W3C home > Mailing lists > Public > public-webappsec@w3.org > May 2012

Re: An urge for CSP META tag in 1.0

From: Tanvi Vyas <tanvi@mozilla.com>
Date: Tue, 01 May 2012 16:57:00 -0700
Message-ID: <4FA0784C.80704@mozilla.com>
To: public-webappsec@w3.org
On 5/1/12 4:08 PM, Adam Barth wrote:
> The report-uri directive could potentially be used to snoop on the
> behavior of the page.
> Maybe a<meta>  tag isn't the best API?  Another option is a JavaScript
> API akin to
> document.enforceSecurityPolicy("default-src 'self' ");
> That's less likely to be injectable (or at least is only injectable in
> cases where you're already in trouble).
> Adam
If we did this, then pages that wanted to implement CSP would have to 
allow inline script, wouldn't they?  Or would we require that the 
enforceSecurityPolicy script must be in the head, must be the first node 
in the head, cannot be overwritten by script found later in the page, etc?

We could restrict report-uri to the header only (as you suggested).  
Developers would have to rely on their own testing using existing 
browser features and addons.  If they want more extensive reports in the 
future, they would have to switch to the header.  This would give 
developers time to tune their CSP until they think they have it right, 
and then ask their sysadmins to make a one time change to add the header 
(instead of multiple changes until their policy is perfect).

If we do support the meta tag, I believe it should be the first node in 
the <head>.  This mitigates the threat of script before the meta tag 
creating it's own, more relaxed policy.


>>> -----Original Message-----
>>> From: Daniel Veditz [mailto:dveditz@mozilla.com]
>>> Sent: Tuesday, May 01, 2012 11:45 AM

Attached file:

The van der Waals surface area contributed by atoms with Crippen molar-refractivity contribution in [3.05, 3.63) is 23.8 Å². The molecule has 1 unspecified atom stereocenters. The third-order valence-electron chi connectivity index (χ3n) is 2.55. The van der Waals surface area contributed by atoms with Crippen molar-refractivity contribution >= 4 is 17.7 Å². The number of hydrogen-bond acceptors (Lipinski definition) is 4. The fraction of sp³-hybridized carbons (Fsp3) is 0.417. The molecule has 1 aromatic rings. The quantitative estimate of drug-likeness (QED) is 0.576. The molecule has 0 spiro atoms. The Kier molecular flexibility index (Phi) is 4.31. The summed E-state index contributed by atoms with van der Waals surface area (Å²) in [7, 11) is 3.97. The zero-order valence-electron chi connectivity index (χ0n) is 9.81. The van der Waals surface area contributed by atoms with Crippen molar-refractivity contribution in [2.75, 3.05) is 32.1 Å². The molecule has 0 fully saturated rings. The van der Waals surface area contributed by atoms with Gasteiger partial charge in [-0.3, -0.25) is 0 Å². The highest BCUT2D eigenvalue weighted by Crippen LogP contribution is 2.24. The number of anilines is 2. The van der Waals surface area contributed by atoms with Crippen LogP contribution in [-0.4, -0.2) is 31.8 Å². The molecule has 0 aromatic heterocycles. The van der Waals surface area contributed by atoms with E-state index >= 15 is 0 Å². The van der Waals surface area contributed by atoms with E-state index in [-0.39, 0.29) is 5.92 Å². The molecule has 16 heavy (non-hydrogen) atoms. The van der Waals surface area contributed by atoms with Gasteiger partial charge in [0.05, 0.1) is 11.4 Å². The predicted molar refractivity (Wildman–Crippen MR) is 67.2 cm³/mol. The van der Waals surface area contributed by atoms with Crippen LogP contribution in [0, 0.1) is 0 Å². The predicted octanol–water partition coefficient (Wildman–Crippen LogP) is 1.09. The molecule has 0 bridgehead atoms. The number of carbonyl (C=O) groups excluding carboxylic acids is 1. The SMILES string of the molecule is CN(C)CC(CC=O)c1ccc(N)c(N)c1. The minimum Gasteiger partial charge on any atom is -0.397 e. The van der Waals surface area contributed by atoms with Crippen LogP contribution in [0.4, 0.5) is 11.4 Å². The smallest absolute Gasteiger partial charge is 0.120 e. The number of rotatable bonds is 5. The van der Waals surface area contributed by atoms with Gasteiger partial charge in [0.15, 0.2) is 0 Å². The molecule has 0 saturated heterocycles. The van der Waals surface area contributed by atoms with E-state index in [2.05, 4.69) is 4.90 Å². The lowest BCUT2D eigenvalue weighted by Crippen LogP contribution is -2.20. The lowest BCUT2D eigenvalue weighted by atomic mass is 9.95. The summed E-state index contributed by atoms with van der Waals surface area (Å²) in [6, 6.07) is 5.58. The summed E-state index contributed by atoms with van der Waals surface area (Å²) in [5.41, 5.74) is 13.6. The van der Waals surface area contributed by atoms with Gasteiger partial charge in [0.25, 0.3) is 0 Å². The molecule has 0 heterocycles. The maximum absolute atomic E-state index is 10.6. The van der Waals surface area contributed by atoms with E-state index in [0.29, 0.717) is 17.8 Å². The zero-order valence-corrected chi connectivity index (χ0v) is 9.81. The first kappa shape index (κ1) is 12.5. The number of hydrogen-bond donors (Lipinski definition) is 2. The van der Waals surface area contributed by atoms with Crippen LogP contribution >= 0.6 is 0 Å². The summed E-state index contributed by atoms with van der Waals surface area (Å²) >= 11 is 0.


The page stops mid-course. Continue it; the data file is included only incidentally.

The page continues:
>>> To: John Wilander
>>> Cc: public-webappsec@w3.org
>>> Subject: Re: An urge for CSP META tag in 1.0
>>> On 4/27/12 2:18 AM, John Wilander wrote:
>>>> Here are my arguments for bringing support for CSP in meta tags back
>>>> into 1.0:
>>>>   1. *Ease of adoption over "perfect" security*.
>>> For the developers who want to use CSP meta tag support is a win: it allows
>>> CSP use in many more situations such as those you presented in your points
>>> 2-4. Combining a content-injection protection policy in the content it's trying
>>> to protect carries risk that the policy might be subverted, but I get your
>>> argument that it's better than "perfect but not deployed".
>>> My main concern is that supporting the meta tag turns CSP into a weapon
>>> that can be used against sites who know nothing about CSP and are not
>>> trying to protect against it. They may have simple filters trying to block
>>> <script>  tags and on* event handlers, and get broadsided by a<meta>  tag
>>> that selectively turns off some of the scripts that are essential to the page --
>>> think of some of the attacks on the early versions of IE XSS protection.
>>> We should not be adding a "security" feature that makes existing pages less
>>> secure if they have not opted into it.
>>> -Dan Veditz
Received on Wednesday, 2 May 2012 15:07:56 UTC

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